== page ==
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A N Assessment Of Durkheim’s Theory Of Suicide Essay, Research Paper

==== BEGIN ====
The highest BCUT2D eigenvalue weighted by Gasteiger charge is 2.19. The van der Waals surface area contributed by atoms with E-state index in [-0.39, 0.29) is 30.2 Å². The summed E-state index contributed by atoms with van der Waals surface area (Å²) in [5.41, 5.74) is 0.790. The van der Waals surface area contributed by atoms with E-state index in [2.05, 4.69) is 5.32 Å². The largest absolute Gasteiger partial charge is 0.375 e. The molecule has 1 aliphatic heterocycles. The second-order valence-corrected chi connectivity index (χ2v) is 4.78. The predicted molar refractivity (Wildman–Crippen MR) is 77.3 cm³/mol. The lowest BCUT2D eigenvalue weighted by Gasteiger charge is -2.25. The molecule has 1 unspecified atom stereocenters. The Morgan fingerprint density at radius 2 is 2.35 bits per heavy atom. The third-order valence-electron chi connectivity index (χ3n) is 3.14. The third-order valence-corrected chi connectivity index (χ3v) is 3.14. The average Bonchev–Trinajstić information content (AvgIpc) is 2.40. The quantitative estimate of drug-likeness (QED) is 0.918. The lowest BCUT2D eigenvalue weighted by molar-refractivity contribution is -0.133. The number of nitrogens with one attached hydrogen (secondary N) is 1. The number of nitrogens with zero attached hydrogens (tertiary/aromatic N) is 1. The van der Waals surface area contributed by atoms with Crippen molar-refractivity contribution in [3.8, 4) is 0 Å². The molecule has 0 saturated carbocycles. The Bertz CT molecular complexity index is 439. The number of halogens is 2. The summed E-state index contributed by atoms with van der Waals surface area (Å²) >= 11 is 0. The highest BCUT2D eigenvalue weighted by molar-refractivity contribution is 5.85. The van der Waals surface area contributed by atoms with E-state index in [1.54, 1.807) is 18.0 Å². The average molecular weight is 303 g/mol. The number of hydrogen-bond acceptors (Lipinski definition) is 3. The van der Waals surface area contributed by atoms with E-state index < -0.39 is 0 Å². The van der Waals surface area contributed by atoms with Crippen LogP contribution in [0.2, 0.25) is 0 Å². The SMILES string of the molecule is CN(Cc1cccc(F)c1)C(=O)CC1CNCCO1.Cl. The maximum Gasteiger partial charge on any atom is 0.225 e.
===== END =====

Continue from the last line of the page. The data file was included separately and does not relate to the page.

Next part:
Unlike most others before him who believed that influences such as inherited mental disorder are of paramount importance in causing suicide, Emile Durkheim chose to look instead at suicide purely as a social fact, rather that the act of an individual. Through analysis of government figures on suicide rates, Durkheim tried to measure and explain suicide as a social phenomena. In his book, “Suicide: a study in sociology”, Durkheim was critical of both physical an psychological explanations of suicide as he claimed that neither accounted for the stability f suicide rates over time and space, and in looking at the act of suicide as a social phenomena, Durkheim developed a way of examining the social world that was both unique to him at the time, and of continued importance to this day. At the time preceding Durkheim’s writings on suicide (published 1897), increasing rates of suicide had led to great speculation as to what was the cause, the main body of thought being that social change was an important factor in determining suicide rates. Durkheim, almost ten years before he wrote “Suicide”, stated that, “…it is quite certain that a consistent increase in suicides always attests to a serious upheaval in the organic conditions of society…” and attempted to prove this through examination of official government statistics on suicide rates in Europe. From his analysis of these figures, Durkheim made three conclusions: that suicide rates remain constant over time in any one society, changing only in times of social change and upheaval; that suicide rates differ between societies; and that suicide rates differ within groups in any one society. One of Durkheim’s greatest contributions to the study of sociology was his methods for ‘variable analysis’, that is, his attempts to measure the effects of various variables on others. For example, Durkheim believed that religion was an important factor in determining suicide rates, and therefore he attempted to prove this by the elimination of other variables that may have been a causational factor in suicide. Firstly he examined the differences in suicide rates between catholics and protestants in the same country and found that consistently there was a higher rate of suicides among protestants than among catholics. He then took this analysis still further and examined whether the relationship was still relevant within regions. He discovered that region and national culture were not relevant and thus he could then claim that the relationship between religion and suicide was one of a causational nature. Through methodology such as this , Durkheim was able to discover what he claimed were three basic types of suicide. Egotistic suicide, he believed, is the most common form of suicide and was caused by under-integration with society, and excessive individualism. He based this theory on the discovery that suicide was less common among married people with children (although breakdown of the family will make suicide likely); in wartime when there was a common cause to unite people; and within religions such as catholicism, due to beliefs of that particular religion that condemns suicide as a sin against their god. Altruistic suicide, which for Durkheim is the opposite of egotistic suicide, is caused by over integration with society, when individuals become so immersed into their social group that they will sacrifice their lives. This could be seen in the past when Hindu women threw themselves on their husband’s funeral pyre, or in the acts of the Japanese kamikaze pilots during the second world war, both can be said to be a result of insufficient individualism. Durkheim’s third type of suicide is termed as Anomic suicide, and occurs at times such as the ‘Wall Street Crash’ in America during 1927, when economic change disrupts the social order and a state of anomie or normlessness seems to exist, but suicide of this type can also occur at times of great prosperity. Durkheim would have seen these example to be extreme, however, and concerned himself more with the gradual pathological increase in suicide rates due to modern society placing greater emphasis on individualism, and less importance on customs and traditions. Durkheim then, placed great importance in one single social factor – the internal cohesion and integration of the social group. The social law the Durkheim believed to exist and influence the acts of individuals is one of a causal nature, and he believed it to be that, “…suicide varies inversely with the degree of integration of the social groups of which the individual pays a part.” However, these view on suicide are not without criticism, as many sociologists would claim that Durkheim, although placing great importance on the degree of integration with society, did not define this in a way that made it possible to measure integration. It has also been suggested by sociologists preferring more interpretive methodology, hat Durkheim’s use of official governmental statistics invalidates his study somewhat, as individuals are, after their deaths, according to Atkinson, labelled as suicides merely because of a set of pre-judgemental – and perhaps incorrect – assumptions made by coroners. Atkinson studied a number of coronary reports and found that four things were taken into account before labelling a death as a suicide: whether a note stating intent to take one’s own life had been left; whether threats of suicide had been made prior to the death; the mode of death, and the biography of the individual. However, he says that these four considerations are not even universally applied by coroners, as different coroners place more emphasis on one factor than another. A further criticism made of Durkheim’s use of official statistics is that it has been suggested that the intention of a number of suicides is not to die, but a cry for help, or even an example of risk taking behaviour. Risk taking behaviour, according to Stengel, is when an individual does not know whether they want to live or die, and so attempts to leave his or her life in the hands of God, fate or luck, depending on belief. He based this theory on the two basic observations that most suicidal acts are preceded by warnings and threats, and that most suicidal acts allow for intervention. If this is the case, then the official statistics that Durkheim used would not have been adequate measures of what they were supposed to measure, and therefore invalidate Durkheim’s work to a great extent. It is also important to consider when evaluating the strengths and weaknesses of Durkheim’s theory on suicide that suicides were more likely to be reported at that time when they occurred in cities and towns; and more likely to be reported as such in protestant countries rather than catholic countries, often because people would try to hide the real facts as suicide was perceived as shameful. This would mean that the statistics used by Durkheim in developing his theories would be far from reliable. Durkheim’s decision to look at suicide as a social fact was also very controversial, as the majority of writers before him believed suicide to be one of the most individual acts that can be undertaken. Durkheim believed that in studying all acts of the individual, certain social influences could be found to cause behaviour. He came to this conclusion because he found that suicide rates remained constant over time, and because there seems to be no set event in life that serves as a pretext for someone to kill him or herself. Durkheim stated that, “One man kills himself in the midst of affluence, another in the lap of poverty; one was unhappy in his home, and another had just ended by divorce a marriage which was making him unhappy. In one case a soldier ends his life after being punished for a crime he did not commit; in another, a criminal whose crime has gone unpunished.” Therefore the causes of suicide, concluded Durkheim, must have causes external to the individual. In his work on suicide, Durkheim is particularly critical of the work of Drobisch, who claims that the suicide rates remain constant because of there being an equal amount of, “…unhappy marriages, bankruptcies, disappointed ambitions, cases of poverty, etc.” as Durkheim believes that not all persons faced with situations such as this commit suicide, and therefore there must be an underlying social cause. He fails to explain, however, why in situations of social upheaval and change, some people commit suicide, while others do not. For the reasons discussed above, Durkheim’s work appears to be fundamentally different to the majority of works on suicide, as most other writers regard suicide as an individual act, caused by factors internal to the individual. By looking at suicide purely as a social fact, Durkheim effectively created a completely different and uniquely sociological point of view from which to assess the causes of social phenomena. However, in creating this ‘uniquely sociological’ form of analysis, Durkheim has been criticised by writers such as Lukes, who believe that in examining suicide, it should be seen that there is a interlinking relationship between societal and individual factors. Other writers suggest that Durkheim is also incorrect in his attempts to use information on groups of people to make assumptions at to the rest of the society. Although Durkheim’s work on suicide has been heavily criticised, however, his work is still regarded with respect for its systematic analysis of data, if not for its content, and his methodology is still to this day a great influence on the way that many sociologists study areas such as criminology. SORRY, NO BIBLIOGRAPHY WAS SUPPLIED WITH THIS ESSAY MARKED 61%